GREAT BARRINGTON — The cheering and clapping began well before the degrees were delivered during the 50th commencement exercises held Saturday at Bard College at Simon's Rock.

The occasion continued campus traditions: a bagpipe processional to Blodgett Lawn led by alumnus Blake Hopewell, a charge to graduates and Latin presentation of bachelor of arts degrees by college President Leon Botstein, and Provost and Vice President Ian Bickford emceeing student and faculty awards with various presenters.

But a few days earlier, on Thursday, some students ushered in a new rite of passage, the first Simon's Rock Affinity Graduation.

"It's to recognize the additional struggles students from marginalized backgrounds face to come here to get a degree," explained bachelor of arts degree candidate Stone Erickson Mims of Atlanta, while waiting in the processional line on Saturday. The fact became re-emphasized throughout the day.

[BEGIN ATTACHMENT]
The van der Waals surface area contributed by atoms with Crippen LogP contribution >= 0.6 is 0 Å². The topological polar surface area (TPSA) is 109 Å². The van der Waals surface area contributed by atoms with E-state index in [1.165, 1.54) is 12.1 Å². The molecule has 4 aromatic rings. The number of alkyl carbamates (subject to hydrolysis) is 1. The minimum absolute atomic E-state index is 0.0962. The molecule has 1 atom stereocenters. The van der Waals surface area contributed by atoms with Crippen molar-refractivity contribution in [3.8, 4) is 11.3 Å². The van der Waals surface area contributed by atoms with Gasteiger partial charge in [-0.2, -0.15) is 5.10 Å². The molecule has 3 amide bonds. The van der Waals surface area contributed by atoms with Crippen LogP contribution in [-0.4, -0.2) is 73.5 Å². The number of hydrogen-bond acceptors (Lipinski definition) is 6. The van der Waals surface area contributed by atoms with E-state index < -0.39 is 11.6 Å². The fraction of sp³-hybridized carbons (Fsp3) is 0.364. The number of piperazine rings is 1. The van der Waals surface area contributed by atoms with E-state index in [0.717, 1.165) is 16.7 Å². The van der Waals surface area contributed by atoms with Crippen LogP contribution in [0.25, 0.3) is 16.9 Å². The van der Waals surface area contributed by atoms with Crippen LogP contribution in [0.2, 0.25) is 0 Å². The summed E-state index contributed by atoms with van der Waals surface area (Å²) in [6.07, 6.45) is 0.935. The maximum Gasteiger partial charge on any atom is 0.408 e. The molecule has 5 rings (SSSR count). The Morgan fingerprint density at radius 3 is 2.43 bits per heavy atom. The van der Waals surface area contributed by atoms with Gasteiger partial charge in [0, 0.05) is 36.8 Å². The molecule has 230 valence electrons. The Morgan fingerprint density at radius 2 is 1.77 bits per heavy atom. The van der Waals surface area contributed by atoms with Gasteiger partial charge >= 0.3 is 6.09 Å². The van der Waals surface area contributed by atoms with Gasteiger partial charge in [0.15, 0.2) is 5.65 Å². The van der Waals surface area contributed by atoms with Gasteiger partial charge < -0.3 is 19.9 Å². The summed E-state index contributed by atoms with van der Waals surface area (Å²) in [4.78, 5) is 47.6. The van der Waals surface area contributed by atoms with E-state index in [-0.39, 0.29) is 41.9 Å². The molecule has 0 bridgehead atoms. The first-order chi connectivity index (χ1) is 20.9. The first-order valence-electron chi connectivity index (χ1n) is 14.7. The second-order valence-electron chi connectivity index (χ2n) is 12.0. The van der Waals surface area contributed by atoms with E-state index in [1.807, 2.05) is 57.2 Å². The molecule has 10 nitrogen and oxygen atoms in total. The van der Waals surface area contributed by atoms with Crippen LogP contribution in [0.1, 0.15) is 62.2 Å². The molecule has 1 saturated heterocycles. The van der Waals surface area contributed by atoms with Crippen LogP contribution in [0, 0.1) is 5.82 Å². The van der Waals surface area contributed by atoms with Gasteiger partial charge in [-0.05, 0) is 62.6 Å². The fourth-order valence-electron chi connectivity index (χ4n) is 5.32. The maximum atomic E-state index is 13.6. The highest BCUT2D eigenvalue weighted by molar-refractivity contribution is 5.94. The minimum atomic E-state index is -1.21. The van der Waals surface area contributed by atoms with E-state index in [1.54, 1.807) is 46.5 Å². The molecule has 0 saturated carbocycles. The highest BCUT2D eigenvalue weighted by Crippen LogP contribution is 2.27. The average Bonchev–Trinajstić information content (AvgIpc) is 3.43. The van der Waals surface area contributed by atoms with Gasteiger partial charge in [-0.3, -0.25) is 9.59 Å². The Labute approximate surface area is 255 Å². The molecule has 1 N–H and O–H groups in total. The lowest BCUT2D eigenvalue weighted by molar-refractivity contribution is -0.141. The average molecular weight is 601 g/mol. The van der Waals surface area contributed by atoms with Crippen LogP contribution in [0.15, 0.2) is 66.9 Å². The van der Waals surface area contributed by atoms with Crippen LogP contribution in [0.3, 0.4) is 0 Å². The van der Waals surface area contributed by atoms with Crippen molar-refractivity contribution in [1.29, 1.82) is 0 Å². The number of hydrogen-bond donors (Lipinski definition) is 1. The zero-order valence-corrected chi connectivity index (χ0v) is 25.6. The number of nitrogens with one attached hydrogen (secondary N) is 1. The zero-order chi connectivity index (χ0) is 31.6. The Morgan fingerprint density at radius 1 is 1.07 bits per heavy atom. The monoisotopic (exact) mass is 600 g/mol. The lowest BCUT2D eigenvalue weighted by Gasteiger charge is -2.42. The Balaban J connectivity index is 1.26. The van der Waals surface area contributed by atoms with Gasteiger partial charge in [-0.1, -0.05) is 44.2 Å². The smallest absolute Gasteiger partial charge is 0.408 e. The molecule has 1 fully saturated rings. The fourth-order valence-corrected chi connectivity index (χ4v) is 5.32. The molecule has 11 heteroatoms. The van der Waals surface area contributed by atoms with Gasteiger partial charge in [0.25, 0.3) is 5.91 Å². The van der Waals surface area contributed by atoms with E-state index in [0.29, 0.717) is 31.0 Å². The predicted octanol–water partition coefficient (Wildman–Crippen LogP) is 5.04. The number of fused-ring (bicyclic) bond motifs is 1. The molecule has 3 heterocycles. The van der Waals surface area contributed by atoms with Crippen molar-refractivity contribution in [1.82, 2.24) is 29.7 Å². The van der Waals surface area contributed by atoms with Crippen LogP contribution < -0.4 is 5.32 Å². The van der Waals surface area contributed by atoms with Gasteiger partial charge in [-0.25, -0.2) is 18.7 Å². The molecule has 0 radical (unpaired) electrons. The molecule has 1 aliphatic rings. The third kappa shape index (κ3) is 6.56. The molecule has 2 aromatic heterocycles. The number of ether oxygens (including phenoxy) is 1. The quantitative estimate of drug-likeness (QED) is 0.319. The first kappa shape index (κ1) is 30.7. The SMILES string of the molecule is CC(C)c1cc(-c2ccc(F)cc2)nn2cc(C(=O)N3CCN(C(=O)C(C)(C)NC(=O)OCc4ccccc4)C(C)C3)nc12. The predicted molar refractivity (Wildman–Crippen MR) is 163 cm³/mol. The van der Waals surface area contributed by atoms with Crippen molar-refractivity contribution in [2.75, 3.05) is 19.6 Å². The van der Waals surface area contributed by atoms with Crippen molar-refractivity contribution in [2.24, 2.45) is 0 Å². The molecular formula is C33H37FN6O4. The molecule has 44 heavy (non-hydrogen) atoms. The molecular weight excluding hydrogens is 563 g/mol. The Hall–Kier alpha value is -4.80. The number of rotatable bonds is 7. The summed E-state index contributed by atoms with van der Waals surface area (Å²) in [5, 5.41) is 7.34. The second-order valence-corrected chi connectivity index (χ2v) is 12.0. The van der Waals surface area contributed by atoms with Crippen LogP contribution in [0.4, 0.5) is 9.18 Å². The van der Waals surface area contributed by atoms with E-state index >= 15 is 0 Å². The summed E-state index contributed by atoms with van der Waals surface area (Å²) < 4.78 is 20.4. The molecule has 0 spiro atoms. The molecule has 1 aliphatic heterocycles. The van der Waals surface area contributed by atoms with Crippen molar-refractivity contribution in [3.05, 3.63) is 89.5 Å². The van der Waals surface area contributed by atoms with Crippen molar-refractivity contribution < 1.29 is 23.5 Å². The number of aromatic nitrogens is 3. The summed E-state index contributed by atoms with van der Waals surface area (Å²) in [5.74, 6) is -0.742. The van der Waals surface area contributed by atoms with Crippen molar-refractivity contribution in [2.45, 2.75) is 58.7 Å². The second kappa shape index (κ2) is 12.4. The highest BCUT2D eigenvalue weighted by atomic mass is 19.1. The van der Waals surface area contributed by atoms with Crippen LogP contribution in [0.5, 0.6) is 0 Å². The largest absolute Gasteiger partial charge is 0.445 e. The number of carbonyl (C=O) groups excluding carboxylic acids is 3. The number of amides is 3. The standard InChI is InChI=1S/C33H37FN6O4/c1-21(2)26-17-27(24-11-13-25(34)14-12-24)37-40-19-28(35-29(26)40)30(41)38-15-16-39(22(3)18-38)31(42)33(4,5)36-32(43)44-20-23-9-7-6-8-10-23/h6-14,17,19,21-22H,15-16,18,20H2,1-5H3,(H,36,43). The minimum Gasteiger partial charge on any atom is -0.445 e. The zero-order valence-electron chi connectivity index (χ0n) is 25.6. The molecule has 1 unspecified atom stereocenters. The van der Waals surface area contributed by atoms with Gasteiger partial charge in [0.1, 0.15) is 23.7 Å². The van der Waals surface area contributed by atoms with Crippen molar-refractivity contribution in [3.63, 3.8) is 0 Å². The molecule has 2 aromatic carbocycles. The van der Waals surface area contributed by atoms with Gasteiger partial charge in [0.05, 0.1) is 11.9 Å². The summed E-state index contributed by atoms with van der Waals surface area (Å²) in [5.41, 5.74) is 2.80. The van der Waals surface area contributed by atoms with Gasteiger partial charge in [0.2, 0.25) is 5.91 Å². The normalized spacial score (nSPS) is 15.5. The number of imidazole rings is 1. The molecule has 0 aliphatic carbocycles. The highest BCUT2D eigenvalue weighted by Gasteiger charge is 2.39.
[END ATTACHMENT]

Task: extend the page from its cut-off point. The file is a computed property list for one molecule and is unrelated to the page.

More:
During the Thursday event and again on Saturday, some students wore different color stoles to indicate their respective affinities: purple with a rainbow rectangle to indicate coming from an LGBTQ+ background, orange for being a first-generation graduate, yellow or home country flag colors to indicate being an international student.

Mims himself proudly wore a kente cloth stole with green, yellow and red stripes over a black background to honor his African heritage.